Dr. Mona's Mom Blog

Hand-Foot-and-Mouth Disease (HFMD)

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…and the weird (non-serious) complication you may not know about

Hand-Foot-and-Mouth Disease is a common virus caused by viruses in the Enterovirus category (Coxsackie A16 is most common)

This virus usually appears during spring, summer and fall seasons–in all ages–but particularly common in children under four. It spreads from person-to-person contact and by touching contaminated surfaces. Due to hand-foot-and-mouth disease being very contagious, it spreads quickly through childcare settings. Contact with respiratory droplets, kissing, sharing utensils, sharing toys, and touching infected surfaces and then touching your eyes/mouth spreads the virus.

This virus IS very contagious. I put it up there with stomach viruses.

Even though it’s a common childhood virus, adults can get it too. Likely these are adults who haven’t been exposed to that particular strain of HFM as a child so are now getting it as adults. Most adults who get it report that symptoms are bothersome — more bothersome to them than their child, but it does improve on it’s own, you can treat it the same way you treat your child.

What are HFMD symptoms?

Fever is common for 1-3 days (but not all children will get it). You will see red spots that will look like blisters on the hands, feet, around the mouth, inside the mouth, and in many cases in the diaper area or elsewhere on the body.

If it does happen in the diaper area, a hand-foot-and-mouth rash will appear to be a horrible diaper rash with bumps. You will open up the area and be surprised to see a diaper rash because you didn’t see any signs of one leading up to it. If your child is clinically unwell and/or has a fever, I would recommend monitoring the diaper rash. If they’re happy, playful, and afebrile; you can do your normal activities but do monitor for the spread of that bumpy, pimple looking rash to the hands, feet or around the mouth.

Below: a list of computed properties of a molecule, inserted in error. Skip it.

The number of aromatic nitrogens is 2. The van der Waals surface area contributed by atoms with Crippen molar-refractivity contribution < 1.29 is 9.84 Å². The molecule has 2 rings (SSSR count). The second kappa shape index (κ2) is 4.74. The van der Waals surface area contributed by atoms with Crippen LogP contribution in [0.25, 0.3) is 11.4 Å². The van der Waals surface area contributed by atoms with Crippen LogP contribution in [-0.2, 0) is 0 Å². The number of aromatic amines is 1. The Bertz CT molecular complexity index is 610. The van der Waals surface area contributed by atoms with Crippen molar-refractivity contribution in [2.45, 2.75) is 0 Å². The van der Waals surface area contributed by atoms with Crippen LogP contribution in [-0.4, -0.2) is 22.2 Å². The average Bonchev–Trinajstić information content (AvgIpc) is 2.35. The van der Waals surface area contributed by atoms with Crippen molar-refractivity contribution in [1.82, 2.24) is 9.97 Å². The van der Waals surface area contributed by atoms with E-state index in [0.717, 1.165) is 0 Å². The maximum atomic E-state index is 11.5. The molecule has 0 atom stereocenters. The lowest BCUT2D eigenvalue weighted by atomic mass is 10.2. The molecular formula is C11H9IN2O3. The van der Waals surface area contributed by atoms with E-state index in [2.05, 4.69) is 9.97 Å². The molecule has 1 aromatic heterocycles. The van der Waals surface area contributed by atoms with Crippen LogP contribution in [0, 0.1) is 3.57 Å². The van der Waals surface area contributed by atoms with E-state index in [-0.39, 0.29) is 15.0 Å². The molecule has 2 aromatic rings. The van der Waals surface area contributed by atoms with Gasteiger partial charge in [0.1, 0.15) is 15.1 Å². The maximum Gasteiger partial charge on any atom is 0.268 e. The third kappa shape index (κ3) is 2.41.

You will start to see the spots spread to hands and feet after 1-2 days if it is HFM. Some kids may get it in all locations and some will only have the hands, mouth, and feet.

Caring for Hand-Foot-and-Mouth Disease at home

  • Focus on hydration and soft foods. The sores in the mouth can be painful: hard foods, spicy foods, or citrus foods can be uncomfortable.
  • Cold drinks, milk shakes, and popsicles are great because they provide comfort. (and are delicious!)
  • If not drinking, give pain meds and offer liquids by syringe.
  • Pain meds like Ibuprofen or Tylenol are helpful as needed.

The blisters that appear with hand-foot-and-mouth disease do not need any special treatment. They will go away on their own. Continue using your normal ointments. For the diaper area, you can continue to use zinc oxide ointment for symptomatic relief, but the rash will go away on its own. The rash should go away in 7-10 days.

But, if there’s really painful mouth sores and you’ve tried the remedies above, you can create a liquid antacid rinse for children over one.

  • Age 1-6: Put a few drops of Mylanta (or store brand liquid antacid) on a cotton swab and dab on sores 4 times as needed.